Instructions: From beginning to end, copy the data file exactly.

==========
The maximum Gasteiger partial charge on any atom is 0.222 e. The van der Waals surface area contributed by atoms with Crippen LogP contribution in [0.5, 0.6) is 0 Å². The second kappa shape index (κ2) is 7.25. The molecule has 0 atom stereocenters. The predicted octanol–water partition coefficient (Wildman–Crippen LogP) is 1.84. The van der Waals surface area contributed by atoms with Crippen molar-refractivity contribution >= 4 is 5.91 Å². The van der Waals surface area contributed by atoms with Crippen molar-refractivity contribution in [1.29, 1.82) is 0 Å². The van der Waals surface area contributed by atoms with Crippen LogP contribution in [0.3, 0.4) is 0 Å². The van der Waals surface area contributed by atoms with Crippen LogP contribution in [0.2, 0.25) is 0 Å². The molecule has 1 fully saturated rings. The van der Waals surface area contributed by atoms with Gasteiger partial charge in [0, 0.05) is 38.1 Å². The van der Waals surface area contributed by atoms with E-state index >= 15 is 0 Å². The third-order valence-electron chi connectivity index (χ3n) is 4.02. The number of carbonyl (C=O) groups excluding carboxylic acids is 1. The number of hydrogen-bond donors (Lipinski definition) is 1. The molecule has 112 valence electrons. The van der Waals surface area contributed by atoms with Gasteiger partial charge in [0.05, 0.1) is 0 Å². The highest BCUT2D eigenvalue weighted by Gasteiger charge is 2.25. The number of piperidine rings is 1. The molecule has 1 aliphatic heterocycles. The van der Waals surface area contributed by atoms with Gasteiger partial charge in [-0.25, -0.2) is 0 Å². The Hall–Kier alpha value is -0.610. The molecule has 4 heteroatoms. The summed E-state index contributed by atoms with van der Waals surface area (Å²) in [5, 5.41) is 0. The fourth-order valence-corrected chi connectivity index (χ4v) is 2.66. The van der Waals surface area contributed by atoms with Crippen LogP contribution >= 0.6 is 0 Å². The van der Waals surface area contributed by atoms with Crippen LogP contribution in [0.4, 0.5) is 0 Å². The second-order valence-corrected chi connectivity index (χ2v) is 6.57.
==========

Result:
The maximum Gasteiger partial charge on any atom is 0.222 e. The van der Waals surface area contributed by atoms with Crippen LogP contribution in [0.5, 0.6) is 0 Å². The second kappa shape index (κ2) is 7.25. The molecule has 0 atom stereocenters. The predicted octanol–water partition coefficient (Wildman–Crippen LogP) is 1.84. The van der Waals surface area contributed by atoms with Crippen molar-refractivity contribution >= 4 is 5.91 Å². The van der Waals surface area contributed by atoms with Crippen molar-refractivity contribution in [1.29, 1.82) is 0 Å². The van der Waals surface area contributed by atoms with Crippen LogP contribution in [0.3, 0.4) is 0 Å². The van der Waals surface area contributed by atoms with Crippen LogP contribution in [0.2, 0.25) is 0 Å². The molecule has 1 fully saturated rings. The van der Waals surface area contributed by atoms with Gasteiger partial charge in [0, 0.05) is 38.1 Å². The van der Waals surface area contributed by atoms with E-state index >= 15 is 0 Å². The third-order valence-electron chi connectivity index (χ3n) is 4.02. The number of carbonyl (C=O) groups excluding carboxylic acids is 1. The number of hydrogen-bond donors (Lipinski definition) is 1. The molecule has 112 valence electrons. The van der Waals surface area contributed by atoms with Gasteiger partial charge in [0.05, 0.1) is 0 Å². The highest BCUT2D eigenvalue weighted by Gasteiger charge is 2.25. The number of piperidine rings is 1. The molecule has 1 aliphatic heterocycles. The van der Waals surface area contributed by atoms with Gasteiger partial charge in [-0.25, -0.2) is 0 Å². The Hall–Kier alpha value is -0.610. The molecule has 4 heteroatoms. The summed E-state index contributed by atoms with van der Waals surface area (Å²) in [5, 5.41) is 0. The fourth-order valence-corrected chi connectivity index (χ4v) is 2.66. The van der Waals surface area contributed by atoms with Crippen LogP contribution >= 0.6 is 0 Å². The van der Waals surface area contributed by atoms with Crippen LogP contribution in [0.4, 0.5) is 0 Å². The second-order valence-corrected chi connectivity index (χ2v) is 6.57.